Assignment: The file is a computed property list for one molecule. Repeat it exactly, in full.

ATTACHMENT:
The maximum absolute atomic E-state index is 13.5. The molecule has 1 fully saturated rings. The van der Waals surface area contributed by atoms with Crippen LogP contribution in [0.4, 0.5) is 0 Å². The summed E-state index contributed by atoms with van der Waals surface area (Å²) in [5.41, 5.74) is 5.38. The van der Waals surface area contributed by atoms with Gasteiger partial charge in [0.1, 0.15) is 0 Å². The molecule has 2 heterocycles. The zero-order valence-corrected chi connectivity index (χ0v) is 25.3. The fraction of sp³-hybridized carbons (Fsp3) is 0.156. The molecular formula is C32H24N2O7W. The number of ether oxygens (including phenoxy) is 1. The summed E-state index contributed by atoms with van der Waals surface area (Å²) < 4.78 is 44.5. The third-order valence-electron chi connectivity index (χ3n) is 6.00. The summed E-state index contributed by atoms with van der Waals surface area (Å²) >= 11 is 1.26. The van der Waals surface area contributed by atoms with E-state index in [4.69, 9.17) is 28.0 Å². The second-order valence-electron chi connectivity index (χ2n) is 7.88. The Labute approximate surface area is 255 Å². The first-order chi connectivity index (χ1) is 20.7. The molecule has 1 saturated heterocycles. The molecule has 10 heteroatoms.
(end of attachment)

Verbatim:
The maximum absolute atomic E-state index is 13.5. The molecule has 1 fully saturated rings. The van der Waals surface area contributed by atoms with Crippen LogP contribution in [0.4, 0.5) is 0 Å². The summed E-state index contributed by atoms with van der Waals surface area (Å²) in [5.41, 5.74) is 5.38. The van der Waals surface area contributed by atoms with Gasteiger partial charge in [0.1, 0.15) is 0 Å². The molecule has 2 heterocycles. The zero-order valence-corrected chi connectivity index (χ0v) is 25.3. The fraction of sp³-hybridized carbons (Fsp3) is 0.156. The molecular formula is C32H24N2O7W. The number of ether oxygens (including phenoxy) is 1. The summed E-state index contributed by atoms with van der Waals surface area (Å²) < 4.78 is 44.5. The third-order valence-electron chi connectivity index (χ3n) is 6.00. The summed E-state index contributed by atoms with van der Waals surface area (Å²) >= 11 is 1.26. The van der Waals surface area contributed by atoms with E-state index in [4.69, 9.17) is 28.0 Å². The second-order valence-electron chi connectivity index (χ2n) is 7.88. The Labute approximate surface area is 255 Å². The first-order chi connectivity index (χ1) is 20.7. The molecule has 1 saturated heterocycles. The molecule has 10 heteroatoms.